Andreas Späth

The true cost of coal and nuclear

2011-10-12 08:20

Andreas Späth

The day when the market price of electricity generated by using renewable energy sources will be on par with that produced by nuclear and coal-fired power plants is closer than you might think. In fact, if all of the behind-the scenes costs - the expenses not actually included in the price paid by consumers - were factored in, renewable energy would already be cost competitive.

In the case of atomic energy, for instance, the financial costs involved when nuclear reactors are shut down are only starting to become clear now. A study released at the end of September suggests that Germany’s efforts to decommission its fleet of nuclear plants will come at the expense of at least $24.5bn and that doesn’t even include the cost of long-term nuclear waste disposal. Analysts fear that the final bill may significantly exceed the sum the country’s nuclear power industry is legally required to put aside for the purpose.

In Japan, estimates for the economic damage done by the Fukushima nuclear disaster and the cost of the clean-up continue to increase. Elevated radiation levels in agricultural produce like rice, vegetables, beef, milk and tea have caused major losses in revenue and dealing with the contaminated soil in the region around the stricken power plant is turning out to be a gargantuan task.

Last week, a study reported very high levels of radioactivity - as much as 30 times above the legal limit - in soil samples from as far away as 60km. Yuichi Moriguchi, a professor at the University of Tokyo, estimates that as much as 100 million cubic metres of topsoil will have to be removed from a 2 000 square kilometre area. That’s the equivalent of a city block, 100 metres long on either side, piled with radioactive soil to a height of 10 000 metres!

The process of removing contaminated topsoil from the grounds of 584 schools, kindergartens and day-care centres has already begun. It involves a comparatively miniscule 180 000 cubic metres of soil to be dealt with at an estimated $80m.

You’ll often hear critics of renewable energy complain that solar and wind powers are only viable because of massive state subsidies. In reality, however, cumulative as well as average annual subsidies for renewables have amounted to only a fraction of those granted to the nuclear and fossil fuel industries for decades.

In Germany alone, nuclear subsidies handed out during the last 50 years are estimated at some $230 billion. According to a recent report by venture capital firm DBL Investors, the US government has assisted the nuclear, coal, oil and gas industries to the tune of more than $630bn throughout their history. In stark contrast, renewable energy and biofuel companies only received between $40bn and 50bn.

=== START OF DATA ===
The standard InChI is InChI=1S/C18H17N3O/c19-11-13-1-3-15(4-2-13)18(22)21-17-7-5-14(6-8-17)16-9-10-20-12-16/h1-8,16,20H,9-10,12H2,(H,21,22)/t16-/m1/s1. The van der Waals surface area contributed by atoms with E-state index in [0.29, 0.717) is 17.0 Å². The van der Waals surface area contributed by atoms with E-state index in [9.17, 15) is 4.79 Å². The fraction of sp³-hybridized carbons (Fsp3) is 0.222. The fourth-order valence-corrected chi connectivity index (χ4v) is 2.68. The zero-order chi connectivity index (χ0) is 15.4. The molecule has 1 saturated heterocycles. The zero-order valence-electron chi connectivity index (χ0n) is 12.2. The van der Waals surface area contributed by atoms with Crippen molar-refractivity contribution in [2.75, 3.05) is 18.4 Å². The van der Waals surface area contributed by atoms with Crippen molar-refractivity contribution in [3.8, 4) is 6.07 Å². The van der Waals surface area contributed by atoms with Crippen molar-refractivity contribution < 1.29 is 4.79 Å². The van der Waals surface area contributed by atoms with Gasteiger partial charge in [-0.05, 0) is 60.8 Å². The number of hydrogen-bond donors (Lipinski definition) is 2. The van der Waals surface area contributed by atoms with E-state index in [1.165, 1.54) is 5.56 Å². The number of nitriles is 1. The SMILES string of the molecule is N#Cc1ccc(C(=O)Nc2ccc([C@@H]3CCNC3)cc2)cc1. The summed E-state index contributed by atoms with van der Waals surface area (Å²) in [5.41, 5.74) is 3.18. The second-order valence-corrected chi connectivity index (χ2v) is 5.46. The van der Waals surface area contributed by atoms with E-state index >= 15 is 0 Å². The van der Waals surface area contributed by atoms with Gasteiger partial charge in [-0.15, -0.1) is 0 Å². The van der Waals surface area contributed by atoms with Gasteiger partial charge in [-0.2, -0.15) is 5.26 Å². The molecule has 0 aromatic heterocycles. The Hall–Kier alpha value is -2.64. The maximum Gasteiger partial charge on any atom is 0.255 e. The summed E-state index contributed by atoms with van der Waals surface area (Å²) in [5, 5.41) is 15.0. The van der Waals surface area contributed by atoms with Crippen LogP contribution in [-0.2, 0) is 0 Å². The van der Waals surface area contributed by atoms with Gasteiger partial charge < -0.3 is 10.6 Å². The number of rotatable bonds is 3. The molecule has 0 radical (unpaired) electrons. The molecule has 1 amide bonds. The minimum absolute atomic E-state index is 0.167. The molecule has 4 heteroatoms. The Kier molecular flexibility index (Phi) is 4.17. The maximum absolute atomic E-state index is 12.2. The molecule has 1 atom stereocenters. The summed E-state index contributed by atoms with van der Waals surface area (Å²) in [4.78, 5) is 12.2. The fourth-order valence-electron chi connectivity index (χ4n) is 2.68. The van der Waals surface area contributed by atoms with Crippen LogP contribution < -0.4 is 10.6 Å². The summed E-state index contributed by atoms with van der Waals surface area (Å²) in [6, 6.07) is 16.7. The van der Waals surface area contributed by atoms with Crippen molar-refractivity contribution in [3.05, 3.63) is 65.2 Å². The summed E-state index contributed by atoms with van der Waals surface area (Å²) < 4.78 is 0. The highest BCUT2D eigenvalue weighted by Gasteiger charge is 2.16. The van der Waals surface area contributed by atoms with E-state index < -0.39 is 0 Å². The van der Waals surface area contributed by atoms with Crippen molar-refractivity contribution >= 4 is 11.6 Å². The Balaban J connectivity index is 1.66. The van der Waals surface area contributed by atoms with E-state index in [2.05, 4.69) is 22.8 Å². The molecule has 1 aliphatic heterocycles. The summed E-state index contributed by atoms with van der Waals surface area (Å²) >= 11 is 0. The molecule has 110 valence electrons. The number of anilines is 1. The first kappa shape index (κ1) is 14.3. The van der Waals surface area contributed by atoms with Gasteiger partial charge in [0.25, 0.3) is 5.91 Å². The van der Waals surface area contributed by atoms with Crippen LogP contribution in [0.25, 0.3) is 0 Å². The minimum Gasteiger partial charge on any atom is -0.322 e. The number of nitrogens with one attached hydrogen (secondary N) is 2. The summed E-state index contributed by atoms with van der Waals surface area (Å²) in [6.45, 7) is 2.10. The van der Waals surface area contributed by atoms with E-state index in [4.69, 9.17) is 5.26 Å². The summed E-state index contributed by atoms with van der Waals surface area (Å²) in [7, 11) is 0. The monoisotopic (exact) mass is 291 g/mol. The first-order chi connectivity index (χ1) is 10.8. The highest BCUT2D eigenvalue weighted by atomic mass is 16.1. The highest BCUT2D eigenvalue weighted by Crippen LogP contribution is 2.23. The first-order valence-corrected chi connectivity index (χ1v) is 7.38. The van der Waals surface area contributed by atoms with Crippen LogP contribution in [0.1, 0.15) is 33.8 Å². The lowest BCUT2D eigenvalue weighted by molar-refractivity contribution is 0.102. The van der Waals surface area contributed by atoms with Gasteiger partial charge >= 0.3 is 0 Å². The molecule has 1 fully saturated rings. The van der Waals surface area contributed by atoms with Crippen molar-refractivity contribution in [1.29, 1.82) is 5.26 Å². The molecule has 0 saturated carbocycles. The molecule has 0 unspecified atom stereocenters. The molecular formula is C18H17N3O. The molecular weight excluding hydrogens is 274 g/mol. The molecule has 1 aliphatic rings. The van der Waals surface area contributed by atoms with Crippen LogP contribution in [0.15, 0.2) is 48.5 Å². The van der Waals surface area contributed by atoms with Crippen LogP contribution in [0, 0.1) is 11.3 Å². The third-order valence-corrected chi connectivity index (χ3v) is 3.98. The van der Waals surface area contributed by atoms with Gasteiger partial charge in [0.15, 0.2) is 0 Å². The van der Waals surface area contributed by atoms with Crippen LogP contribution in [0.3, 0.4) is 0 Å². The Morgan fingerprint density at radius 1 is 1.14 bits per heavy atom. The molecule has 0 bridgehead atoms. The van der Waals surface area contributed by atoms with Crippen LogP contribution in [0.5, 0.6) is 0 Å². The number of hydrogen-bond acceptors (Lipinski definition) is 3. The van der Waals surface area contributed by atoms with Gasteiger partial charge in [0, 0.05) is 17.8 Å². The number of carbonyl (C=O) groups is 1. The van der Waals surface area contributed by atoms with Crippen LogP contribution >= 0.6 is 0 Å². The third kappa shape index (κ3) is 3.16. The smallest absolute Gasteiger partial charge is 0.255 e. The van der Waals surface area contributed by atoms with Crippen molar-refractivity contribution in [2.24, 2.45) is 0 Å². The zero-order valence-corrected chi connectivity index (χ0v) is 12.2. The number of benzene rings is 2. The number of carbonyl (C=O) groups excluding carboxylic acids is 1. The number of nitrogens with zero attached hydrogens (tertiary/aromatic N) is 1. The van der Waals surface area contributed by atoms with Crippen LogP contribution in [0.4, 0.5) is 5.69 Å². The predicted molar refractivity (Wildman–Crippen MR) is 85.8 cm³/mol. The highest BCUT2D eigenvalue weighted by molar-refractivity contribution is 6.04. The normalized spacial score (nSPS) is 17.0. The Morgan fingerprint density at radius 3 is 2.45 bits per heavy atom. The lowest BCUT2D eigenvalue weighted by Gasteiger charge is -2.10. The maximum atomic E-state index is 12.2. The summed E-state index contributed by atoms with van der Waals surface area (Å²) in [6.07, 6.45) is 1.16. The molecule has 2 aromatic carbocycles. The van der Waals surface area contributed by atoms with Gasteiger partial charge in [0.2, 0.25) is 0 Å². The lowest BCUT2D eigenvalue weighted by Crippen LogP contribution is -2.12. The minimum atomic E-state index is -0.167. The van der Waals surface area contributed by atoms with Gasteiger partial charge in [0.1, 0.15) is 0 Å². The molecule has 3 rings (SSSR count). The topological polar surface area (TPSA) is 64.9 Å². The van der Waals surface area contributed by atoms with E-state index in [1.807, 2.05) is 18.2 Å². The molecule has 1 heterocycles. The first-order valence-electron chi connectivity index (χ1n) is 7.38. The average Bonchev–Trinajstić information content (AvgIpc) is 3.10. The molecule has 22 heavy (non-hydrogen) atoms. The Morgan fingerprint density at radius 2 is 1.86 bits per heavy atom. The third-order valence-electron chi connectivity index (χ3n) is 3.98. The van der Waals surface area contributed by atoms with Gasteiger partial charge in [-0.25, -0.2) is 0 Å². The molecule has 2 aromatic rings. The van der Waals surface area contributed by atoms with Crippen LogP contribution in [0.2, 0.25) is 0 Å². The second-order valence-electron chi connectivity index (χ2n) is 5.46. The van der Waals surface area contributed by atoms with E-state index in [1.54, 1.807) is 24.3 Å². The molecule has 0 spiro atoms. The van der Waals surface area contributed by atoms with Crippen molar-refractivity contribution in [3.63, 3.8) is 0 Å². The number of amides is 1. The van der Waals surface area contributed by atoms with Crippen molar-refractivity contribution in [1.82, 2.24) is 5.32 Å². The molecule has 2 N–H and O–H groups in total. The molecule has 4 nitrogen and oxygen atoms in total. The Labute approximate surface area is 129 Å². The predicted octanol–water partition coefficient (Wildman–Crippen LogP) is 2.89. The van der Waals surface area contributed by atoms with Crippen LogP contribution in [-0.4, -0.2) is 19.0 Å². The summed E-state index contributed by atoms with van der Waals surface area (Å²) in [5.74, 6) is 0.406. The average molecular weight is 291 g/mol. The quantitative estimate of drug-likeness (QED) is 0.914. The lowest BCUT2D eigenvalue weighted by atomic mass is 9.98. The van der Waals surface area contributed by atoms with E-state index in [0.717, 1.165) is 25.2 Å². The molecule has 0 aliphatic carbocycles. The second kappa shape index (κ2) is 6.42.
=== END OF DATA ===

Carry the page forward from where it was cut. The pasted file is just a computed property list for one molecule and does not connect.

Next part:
Generating electricity by burning coal turns out to be even more expensive than nuclear power. The US government estimates the social cost of carbon - the total economic damage done for every ton of carbon dioxide emitted – to be $21 as of 2010, but new research by economists Frank Ackerman and Elizabeth Stanton suggests that it may actually be as high as $893 and rising to an astronomical $1 550 by 2050.

Another new study, published in the prestigious academic journal American Economic Review in August, identifies air pollution from coal-fired electricity generation as the US’s largest industrial contributor to external (ie not financially accounted for) costs. The authors state that “coal plants are responsible for more than one-fourth of GED (gross external damages) from the entire US economy” and find that air pollution from US coal power stations causes about $53bn in damages every year, mostly as a result of the negative health effects of sulphur dioxide, fine particulates and nitrogen oxides.

And that doesn’t even include damage due to climate change. The study shows that, on average, the harm done by US coal plants is more than twice the market price of the electricity they generate. Writer Dave Roberts has it about right when he calls this a “net value-subtracting industry. [...] A gigantic, blood-sucking parasite that’s enriching a few executives and shareholders at the public’s expense.”

If nuclear and coal power are so expensive, why is the South African government building new power stations that will ensure that we remain addicted to them for decades to come?

- Andreas has a PhD in geochemistry and manages Lobby Books, the independent book shop at Idasa’s Cape Town Democracy Centre. Follow him on Twitter: @Andreas_Spath

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